Air Pollution Tied to Acute Stroke, Cognitive Decline

Megan Brooks

February 13, 2012

February 13, 2012 — Breathing in particulate matter, even at levels deemed safe by Environmental Protection Agency (EPA) standards, may raise the risk for acute ischemic stroke and for cognitive decline, 2 new studies suggest.

In an accompanying commentary, Rajiv Bhatia, MD, MPH, from the San Francisco Department of Public Health in California, notes that the reported association between ambient fine particulate matter, defined as less than 2.5 μm (PM 2.5), and ischemic stroke "adds to the already strong evidence" linking PM 2.5 to cardiovascular effects, and adds that the analysis on cognitive function shows that "we may not fully understand the breadth of PM health burdens."

"The strong and growing evidence on the harms of PM 2.5 demands scrutiny of societal efforts to reduce exposure," Dr. Bhatia concludes.

The studies and commentaries were published online February 13 in the Archives of Internal Medicine.

34% Higher Stroke Risk

In the first study, Gregory A. Wellenius, ScD, from the Center for Environmental Health and Technology, Brown University, Providence, Rhode Island, and colleagues reviewed the medical records of 1705 patients admitted to Beth Israel Deaconess Medical Center in Boston, Massachusetts, between 1999 and 2008 with acute ischemic stroke, and estimated the hour when the stroke symptoms first occurred.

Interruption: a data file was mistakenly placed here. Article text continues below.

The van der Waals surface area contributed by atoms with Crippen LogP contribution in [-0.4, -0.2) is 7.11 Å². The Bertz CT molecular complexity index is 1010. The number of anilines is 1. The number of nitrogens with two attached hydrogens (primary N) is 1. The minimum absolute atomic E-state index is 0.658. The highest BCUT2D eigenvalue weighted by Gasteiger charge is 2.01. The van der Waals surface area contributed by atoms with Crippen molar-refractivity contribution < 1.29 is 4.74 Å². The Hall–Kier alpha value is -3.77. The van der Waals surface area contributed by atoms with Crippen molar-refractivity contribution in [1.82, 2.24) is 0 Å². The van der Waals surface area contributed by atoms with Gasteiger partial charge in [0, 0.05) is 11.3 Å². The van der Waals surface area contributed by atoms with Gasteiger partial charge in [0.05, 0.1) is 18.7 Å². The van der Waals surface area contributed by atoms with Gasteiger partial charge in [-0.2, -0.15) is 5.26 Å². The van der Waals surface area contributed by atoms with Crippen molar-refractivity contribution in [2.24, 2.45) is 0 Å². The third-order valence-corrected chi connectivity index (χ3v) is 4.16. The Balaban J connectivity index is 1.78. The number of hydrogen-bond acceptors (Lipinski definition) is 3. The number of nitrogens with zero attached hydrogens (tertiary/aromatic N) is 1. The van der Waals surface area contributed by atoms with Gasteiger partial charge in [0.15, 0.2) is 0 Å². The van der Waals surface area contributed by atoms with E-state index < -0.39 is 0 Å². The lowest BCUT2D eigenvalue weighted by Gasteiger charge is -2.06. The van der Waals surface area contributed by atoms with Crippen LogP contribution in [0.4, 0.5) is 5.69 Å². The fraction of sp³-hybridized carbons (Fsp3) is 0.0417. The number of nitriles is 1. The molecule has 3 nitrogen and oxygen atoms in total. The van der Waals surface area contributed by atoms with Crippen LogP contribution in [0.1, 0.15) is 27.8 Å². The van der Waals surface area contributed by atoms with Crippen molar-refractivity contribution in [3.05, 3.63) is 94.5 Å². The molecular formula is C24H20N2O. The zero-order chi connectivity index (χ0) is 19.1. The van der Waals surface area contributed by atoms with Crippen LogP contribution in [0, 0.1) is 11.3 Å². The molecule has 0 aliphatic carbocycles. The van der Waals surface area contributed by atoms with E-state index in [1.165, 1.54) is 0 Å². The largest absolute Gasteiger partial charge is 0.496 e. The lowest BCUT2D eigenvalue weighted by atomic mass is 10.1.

Dr. Gregory A. Wellenius

"Using hourly measurements of ambient air pollution from the nearby Harvard School of Public Health environmental monitoring station, we found that the risk of stroke was linked to levels of ambient air particles," Dr. Wellenius told Medscape Medical News.

The estimated odds ratio (OR) of ischemic stroke onset was 1.34 (95% confidence interval [CI], 1.13 -1.58; P < .001) after a 24-hour period with PM 2.5 levels in the "moderate" range by EPA standards (15 - 40 μg/m3) compared with a similar period with levels in the "good" range (≤15 μg/m3). During the study, PM 2.5 levels in the Boston area did not exceed current EPA standards.

"We also found that the increased risk of stroke peaked 12 to 14 hours after levels of ambient air particles went up — a shorter time interval than previously found," Dr. Wellenius said.

In a second invited commentary, Robert D. Brook, MD, from the University of Michigan, Ann Arbor, and Sanjay Rajagopalan, MD, from the Ohio State University Medical Center in Columbus, say these findings are important because current US and World Health Organization air quality standards focus only on daily and annual PM 2.5 mean concentrations.

"The findings by Wellenius et al remind us that clinical events could be initiated by even briefer subdaily periods of PM2.5 inhalation," they write.

The risk was most strongly associated with components of traffic pollution, mainly black carbon and nitrogen dioxide. Ozone or sulfates were not associated with ischemic stroke risk.